A piece of the Murchison meteorite.
© New England Meteoritical Services.
The Murchison meteorite is a carbonaceous chondrite which exploded into fragments over the town of Murchison, approximately 200 kilometers north of Melbourne in Victoria, Australia, on September 28, 1969. About 82 kilograms of the meteorite was recovered.
Eyewitnesses arriving at the scene reported smelling something like methanol or pyridine, an early indication that the object might contain organic material. Subsequent analysis by NASA scientists and a group led by Cyril Ponnamperuma revealed the presence of 6 amino acids commonly found in protein and 12 that did not occur in terrestrial life. All of these amino acids appeared in both dextrorotatory (right-handed) and levorotatory (left-handed) forms, suggesting that they were not the result of Earthly contamination. The meteorite also contained hydrocarbons which appeared abiogenic in character and was enriched with a heavy isotope of carbon, confirming the extraterrestrial origin of its organics. Initial studies suggested that the amino acids in the Murchison meteorite showed no bias between left- and right-handed forms. However, in 1997, John R. Cronin and Sandra Pizzarello of Arizona State University reported finding excesses of left-handed versions of four amino acids ranging from 7 to 9%,1 a result confirmed independently by another group.2 Altogether 92 different amino acids have been identified in Murchison, only 19 of which are found on Earth. To this organic mixture, in 2001, was added a range of polyols – organic substances closely related to sugars such as glucose.3 See also organic matter in meteorites.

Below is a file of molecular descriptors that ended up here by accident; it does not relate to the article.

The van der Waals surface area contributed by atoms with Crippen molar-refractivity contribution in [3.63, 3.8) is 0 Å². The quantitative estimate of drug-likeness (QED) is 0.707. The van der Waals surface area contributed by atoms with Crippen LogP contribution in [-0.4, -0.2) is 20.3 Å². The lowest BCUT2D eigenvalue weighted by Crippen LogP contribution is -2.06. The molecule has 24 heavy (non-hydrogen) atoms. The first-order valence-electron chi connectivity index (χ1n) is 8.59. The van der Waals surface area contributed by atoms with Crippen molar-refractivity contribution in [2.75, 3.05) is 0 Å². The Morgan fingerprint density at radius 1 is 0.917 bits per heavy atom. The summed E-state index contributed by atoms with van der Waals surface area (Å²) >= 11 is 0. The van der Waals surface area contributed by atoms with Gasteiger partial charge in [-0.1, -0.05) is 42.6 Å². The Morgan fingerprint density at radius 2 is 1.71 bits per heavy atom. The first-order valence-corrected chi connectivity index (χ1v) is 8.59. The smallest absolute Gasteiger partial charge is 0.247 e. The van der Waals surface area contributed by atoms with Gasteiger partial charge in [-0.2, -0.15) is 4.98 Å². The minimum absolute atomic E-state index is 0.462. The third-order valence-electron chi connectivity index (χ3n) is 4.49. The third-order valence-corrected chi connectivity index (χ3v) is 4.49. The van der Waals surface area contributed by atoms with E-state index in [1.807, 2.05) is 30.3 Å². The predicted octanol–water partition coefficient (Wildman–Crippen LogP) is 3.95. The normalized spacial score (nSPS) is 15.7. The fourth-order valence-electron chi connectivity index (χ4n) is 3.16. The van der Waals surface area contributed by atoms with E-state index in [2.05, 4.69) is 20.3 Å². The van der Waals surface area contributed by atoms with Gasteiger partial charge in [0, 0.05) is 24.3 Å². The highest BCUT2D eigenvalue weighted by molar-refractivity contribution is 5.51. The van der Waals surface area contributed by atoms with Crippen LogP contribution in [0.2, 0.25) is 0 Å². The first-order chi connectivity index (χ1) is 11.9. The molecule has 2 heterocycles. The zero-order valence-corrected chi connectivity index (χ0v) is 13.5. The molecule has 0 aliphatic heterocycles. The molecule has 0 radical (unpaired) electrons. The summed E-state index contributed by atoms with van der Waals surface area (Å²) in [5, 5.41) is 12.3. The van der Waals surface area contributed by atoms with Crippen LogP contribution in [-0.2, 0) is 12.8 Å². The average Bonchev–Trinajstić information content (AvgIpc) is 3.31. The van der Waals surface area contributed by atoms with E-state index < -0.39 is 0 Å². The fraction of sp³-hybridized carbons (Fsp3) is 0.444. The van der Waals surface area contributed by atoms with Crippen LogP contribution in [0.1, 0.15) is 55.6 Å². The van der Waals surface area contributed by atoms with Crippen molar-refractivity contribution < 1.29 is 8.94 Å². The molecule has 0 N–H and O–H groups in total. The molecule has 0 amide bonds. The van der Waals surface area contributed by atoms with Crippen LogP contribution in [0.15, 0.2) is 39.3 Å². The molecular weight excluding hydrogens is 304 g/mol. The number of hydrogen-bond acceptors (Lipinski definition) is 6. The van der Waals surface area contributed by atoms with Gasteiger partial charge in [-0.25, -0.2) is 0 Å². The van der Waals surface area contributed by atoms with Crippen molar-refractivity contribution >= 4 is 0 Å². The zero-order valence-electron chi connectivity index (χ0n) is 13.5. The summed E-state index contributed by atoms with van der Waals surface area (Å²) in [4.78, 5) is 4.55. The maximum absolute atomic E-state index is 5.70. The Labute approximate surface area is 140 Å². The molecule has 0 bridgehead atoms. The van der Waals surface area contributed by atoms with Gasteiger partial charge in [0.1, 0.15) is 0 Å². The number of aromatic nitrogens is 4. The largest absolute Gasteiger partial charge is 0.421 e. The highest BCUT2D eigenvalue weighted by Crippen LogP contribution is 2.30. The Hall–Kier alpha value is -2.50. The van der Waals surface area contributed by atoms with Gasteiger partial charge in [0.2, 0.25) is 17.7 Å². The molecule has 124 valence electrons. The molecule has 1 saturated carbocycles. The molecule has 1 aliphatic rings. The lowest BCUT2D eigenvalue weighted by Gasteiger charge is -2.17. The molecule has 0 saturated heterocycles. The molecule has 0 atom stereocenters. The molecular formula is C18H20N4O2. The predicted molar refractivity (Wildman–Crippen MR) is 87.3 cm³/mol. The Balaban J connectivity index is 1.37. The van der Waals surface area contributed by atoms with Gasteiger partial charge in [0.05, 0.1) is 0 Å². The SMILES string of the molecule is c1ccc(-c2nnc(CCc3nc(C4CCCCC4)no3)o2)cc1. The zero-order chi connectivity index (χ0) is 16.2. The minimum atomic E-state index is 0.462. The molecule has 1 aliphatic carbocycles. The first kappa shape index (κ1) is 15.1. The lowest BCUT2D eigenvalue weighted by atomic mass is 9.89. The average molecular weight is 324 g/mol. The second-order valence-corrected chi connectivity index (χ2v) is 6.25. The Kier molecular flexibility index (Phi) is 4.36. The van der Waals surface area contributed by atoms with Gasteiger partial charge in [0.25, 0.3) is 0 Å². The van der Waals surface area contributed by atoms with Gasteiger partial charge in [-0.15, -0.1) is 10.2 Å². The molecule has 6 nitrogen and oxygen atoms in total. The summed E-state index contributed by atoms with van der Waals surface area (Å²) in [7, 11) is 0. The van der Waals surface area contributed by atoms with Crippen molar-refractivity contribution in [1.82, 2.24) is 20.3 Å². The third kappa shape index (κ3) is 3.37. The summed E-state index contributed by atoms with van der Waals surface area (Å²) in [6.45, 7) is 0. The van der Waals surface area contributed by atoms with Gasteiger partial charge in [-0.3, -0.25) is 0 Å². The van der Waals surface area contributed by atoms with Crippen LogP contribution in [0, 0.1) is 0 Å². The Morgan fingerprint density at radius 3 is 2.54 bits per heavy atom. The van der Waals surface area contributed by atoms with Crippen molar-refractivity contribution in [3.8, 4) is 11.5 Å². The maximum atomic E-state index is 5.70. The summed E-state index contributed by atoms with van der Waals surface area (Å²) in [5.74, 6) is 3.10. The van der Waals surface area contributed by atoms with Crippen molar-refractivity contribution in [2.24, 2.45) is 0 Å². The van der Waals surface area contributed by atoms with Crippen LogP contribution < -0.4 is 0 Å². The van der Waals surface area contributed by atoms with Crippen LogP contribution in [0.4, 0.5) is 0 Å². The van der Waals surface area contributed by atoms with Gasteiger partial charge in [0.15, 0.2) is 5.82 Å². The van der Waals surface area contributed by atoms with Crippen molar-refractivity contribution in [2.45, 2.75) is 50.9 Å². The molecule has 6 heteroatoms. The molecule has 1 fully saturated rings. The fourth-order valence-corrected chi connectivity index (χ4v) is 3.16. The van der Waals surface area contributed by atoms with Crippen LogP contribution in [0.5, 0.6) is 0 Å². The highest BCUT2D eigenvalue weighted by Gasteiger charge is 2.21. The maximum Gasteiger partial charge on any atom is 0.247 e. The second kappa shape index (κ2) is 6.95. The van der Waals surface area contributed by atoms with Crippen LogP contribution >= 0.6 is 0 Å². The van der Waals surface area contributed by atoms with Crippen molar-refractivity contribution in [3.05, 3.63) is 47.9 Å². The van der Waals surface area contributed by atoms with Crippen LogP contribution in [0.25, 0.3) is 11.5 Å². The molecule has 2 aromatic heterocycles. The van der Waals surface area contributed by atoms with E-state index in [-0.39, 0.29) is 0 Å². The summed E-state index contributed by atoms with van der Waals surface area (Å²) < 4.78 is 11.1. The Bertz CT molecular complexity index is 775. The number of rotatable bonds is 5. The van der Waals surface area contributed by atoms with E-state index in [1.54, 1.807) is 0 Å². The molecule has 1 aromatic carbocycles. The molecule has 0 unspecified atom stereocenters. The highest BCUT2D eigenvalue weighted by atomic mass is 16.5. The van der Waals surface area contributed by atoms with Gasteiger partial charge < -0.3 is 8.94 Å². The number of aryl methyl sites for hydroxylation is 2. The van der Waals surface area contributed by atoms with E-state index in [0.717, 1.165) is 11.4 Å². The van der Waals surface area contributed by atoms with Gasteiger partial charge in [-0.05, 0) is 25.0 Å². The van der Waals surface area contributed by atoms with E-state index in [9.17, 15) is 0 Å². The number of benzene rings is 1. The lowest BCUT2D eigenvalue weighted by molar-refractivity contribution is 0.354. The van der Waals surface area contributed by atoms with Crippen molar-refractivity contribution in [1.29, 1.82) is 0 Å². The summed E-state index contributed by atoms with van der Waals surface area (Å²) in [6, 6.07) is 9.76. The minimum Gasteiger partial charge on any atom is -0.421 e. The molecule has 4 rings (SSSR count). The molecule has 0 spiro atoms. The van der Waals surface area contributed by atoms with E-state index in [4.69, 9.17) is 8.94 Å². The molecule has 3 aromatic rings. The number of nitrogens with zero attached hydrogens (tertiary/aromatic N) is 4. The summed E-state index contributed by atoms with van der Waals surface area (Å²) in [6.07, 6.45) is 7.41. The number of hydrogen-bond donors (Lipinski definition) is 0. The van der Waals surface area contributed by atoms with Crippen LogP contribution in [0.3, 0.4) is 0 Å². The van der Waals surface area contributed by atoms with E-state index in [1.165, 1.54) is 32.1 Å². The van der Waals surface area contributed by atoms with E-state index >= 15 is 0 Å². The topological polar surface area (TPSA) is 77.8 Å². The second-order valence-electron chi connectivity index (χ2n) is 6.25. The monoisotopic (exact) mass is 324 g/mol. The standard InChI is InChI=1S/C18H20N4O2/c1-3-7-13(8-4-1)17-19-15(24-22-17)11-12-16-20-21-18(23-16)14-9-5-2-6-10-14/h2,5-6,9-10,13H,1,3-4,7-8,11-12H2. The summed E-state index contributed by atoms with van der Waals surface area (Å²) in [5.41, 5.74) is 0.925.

1. Cronin, J. R., and Pizzarello, S. "Enantiomeric Excesses in Meteoritic
Amino Acids," Science, 275, 951 (1997).
2. Engel, M. H., and Macko, S. A. "Isotopic Evidence for Extraterrestrial Non-Racemic Amino Acids in the Murchison Meteorite," Nature, 389, 265 (1997).
3. Cooper, G. et al. "Carbonaceous meteorites as a source of sugar-related organic compounds for the early Earth," Nature, 414, 879-883 (2001).